Archive for the ‘Performance’ Category

Ditto ditto my song

November 17, 2023

A serenade on my Apple Music in the dark night of 10/13, Danny Kaye singing Gilbert & Sullivan patter songs, with warmth rather than the sharp edges of the D’Oyly Carte patter specialists; at my 2 am whizz break, he had arrived at the Lord Chancellor’s “Nightmare Song”, from G&S’s Iolanthe, with its concluding:

the night has been long —
ditto ditto my song —
and thank goodness
they’re both of them over!

Being (more or less relentlessly) a linguist, I asked myself, not for the first time: What kind of word is ditto? It looks a lot like some kind of adverb here, with the crucial line paraphrasable as (awkward) thus thus my song, or (better) also also my song, or (even better) so too my song. (Although you might argue that ditto‘s a special kind of noun, since it’s paraphrasable as the same.) And, while we’re on the subject: Where on earth does it come from? I entertained speculations about some connection to double, maybe Greek di– ‘two’, or possibly to dot, given ditto marks.

My etymological speculations are provably off-base; the closest English words are diction and dictate, from the Latin stem dict– ‘say’. Meanwhile, my off-the-cuff part-of-speech assignment is flatly contradicted by the authority I look at first, NOAD (a lexicographically respectable dictionary of manageable size, and — unlike AHD or the M-W dictionaries — one accessible directly from my browser). NOAD is based on the resources of the OED, and the OED (which I can access on-line) on ditto classifies the word as a noun — but in an entry from well over a century ago, so we need to look critically at its evidence for this classification. Which shows that in the 18th century the word was incontestably a noun (with a plural dittoes). That usage, however, is long dead. The question is what to say about modern usage, and there my adverb idea has a lot going for it (and is also the classification given in Merriam-Webster’s word history for modern ditto).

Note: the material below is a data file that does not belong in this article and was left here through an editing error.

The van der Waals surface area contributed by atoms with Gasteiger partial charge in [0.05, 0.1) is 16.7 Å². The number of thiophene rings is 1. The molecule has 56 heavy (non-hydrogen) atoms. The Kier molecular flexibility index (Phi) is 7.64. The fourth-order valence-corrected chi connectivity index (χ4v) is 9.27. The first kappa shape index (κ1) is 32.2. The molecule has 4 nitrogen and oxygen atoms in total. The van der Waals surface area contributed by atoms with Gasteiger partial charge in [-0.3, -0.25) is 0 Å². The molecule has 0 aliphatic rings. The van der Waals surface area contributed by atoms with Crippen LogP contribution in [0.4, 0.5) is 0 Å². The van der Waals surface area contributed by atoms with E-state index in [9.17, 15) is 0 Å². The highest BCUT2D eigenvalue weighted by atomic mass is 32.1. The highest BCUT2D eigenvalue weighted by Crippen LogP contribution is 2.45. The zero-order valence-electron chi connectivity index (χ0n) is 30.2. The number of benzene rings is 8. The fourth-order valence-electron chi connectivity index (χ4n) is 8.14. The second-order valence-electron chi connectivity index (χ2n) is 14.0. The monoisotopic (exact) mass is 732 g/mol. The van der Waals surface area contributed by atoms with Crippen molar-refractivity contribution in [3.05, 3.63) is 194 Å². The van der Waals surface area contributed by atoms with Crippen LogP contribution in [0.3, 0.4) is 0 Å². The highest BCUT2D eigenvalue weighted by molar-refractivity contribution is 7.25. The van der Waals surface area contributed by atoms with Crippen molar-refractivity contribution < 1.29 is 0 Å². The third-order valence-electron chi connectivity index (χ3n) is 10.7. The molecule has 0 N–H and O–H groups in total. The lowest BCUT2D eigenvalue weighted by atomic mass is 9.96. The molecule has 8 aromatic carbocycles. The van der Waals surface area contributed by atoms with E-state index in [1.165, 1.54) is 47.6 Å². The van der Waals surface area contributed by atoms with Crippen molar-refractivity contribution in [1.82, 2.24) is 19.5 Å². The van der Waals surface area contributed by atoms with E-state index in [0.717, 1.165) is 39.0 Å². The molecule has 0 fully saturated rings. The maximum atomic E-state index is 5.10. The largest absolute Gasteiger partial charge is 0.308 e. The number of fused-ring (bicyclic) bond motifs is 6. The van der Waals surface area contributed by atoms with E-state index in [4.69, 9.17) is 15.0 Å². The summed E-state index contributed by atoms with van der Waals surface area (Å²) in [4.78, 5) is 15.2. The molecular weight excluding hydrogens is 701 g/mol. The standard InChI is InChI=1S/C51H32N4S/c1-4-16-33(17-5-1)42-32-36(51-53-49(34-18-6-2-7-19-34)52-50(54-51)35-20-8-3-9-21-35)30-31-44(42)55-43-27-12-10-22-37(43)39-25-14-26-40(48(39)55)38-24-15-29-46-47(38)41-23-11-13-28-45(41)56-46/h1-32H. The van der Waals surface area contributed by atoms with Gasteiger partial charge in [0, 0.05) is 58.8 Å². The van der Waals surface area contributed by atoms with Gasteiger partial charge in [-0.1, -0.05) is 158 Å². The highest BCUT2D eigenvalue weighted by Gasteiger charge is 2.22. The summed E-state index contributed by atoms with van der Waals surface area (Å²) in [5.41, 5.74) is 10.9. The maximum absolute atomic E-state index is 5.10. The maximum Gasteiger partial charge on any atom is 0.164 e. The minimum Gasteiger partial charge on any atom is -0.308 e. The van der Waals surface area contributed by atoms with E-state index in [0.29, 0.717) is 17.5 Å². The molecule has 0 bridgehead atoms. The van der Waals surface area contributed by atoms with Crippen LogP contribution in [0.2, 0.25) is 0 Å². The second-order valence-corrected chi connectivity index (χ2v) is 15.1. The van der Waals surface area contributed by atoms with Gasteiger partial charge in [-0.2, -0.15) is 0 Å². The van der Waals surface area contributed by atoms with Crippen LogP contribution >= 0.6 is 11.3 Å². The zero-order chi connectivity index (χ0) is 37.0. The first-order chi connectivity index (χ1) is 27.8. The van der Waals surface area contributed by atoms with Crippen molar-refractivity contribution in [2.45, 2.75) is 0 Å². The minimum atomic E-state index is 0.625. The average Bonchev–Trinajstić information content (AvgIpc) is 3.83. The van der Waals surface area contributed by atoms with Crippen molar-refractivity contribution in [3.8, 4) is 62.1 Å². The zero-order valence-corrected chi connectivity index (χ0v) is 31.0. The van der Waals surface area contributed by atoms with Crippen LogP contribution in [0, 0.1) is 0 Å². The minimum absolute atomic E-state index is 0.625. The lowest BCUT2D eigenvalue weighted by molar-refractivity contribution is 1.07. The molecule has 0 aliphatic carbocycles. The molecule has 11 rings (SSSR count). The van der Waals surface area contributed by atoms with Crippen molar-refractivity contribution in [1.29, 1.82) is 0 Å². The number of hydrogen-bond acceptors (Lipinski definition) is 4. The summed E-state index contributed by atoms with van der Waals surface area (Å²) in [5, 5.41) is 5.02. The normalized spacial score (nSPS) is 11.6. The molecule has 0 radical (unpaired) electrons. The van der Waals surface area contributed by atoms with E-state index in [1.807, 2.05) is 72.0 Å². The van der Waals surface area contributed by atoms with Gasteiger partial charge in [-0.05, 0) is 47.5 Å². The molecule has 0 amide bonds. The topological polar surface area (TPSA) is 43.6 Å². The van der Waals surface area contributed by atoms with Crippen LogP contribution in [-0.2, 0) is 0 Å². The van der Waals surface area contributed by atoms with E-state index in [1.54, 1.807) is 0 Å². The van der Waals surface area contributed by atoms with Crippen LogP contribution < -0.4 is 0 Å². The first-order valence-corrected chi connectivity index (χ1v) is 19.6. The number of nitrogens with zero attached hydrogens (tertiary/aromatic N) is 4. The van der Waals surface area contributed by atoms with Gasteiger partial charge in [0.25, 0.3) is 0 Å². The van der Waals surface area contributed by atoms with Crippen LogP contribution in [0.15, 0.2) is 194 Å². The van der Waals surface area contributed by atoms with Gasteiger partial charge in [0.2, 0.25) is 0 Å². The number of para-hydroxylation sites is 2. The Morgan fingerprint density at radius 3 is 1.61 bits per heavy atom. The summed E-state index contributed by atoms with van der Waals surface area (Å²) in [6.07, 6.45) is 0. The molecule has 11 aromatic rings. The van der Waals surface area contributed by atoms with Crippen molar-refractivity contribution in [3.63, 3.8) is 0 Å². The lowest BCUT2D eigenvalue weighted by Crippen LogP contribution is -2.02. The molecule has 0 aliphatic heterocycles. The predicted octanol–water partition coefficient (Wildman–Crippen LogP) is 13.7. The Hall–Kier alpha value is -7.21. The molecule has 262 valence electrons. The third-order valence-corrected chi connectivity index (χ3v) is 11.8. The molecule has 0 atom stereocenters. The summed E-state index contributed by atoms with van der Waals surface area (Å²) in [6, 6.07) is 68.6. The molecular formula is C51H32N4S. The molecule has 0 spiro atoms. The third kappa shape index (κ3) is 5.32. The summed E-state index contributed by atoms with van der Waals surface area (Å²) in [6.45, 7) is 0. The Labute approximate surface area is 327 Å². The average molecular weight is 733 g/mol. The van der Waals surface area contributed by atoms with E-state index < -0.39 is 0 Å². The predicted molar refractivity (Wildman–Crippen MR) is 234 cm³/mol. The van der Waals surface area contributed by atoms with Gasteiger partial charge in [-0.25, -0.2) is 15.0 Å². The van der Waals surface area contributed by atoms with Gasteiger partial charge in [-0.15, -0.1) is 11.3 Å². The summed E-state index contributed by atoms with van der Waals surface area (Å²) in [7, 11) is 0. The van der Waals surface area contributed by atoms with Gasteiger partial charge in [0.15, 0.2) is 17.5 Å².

So we’re in for a bumpy ride, much like the Lord Chancellor’s, with possibly more questions than answers. Hang on.


Lisztomania enters the 21st century

November 13, 2023

As a follow-up to my posting yesterday, “Anti-Ode to Liszt” (slamming his piano transcription of the Ode to Joy section of Beethoven’s 9th symphony), an amazing New Yorker piece by Alex Ross, in print in the 9/11 issue (under a version of the title above), on-line on 9/4 under the title “The Greatest Show on Earth: Liszt defined musical glamour. But pianists now see substance behind the spectacle”.

I was pointed to the Ross piece by Lise Menn in e-mail. Apparently, I saw a thumbnail announcement of it in my New Yorker feed but missed it in scanning through the issue when it came out (I lose days, sometimes more, of attention to the media through medical or personal crises, so these reminders are genuinely helpful to me).

Now, a section from Ross’s synoptic view of Liszt — his life, his career, and his music. From here on, it’s all Ross: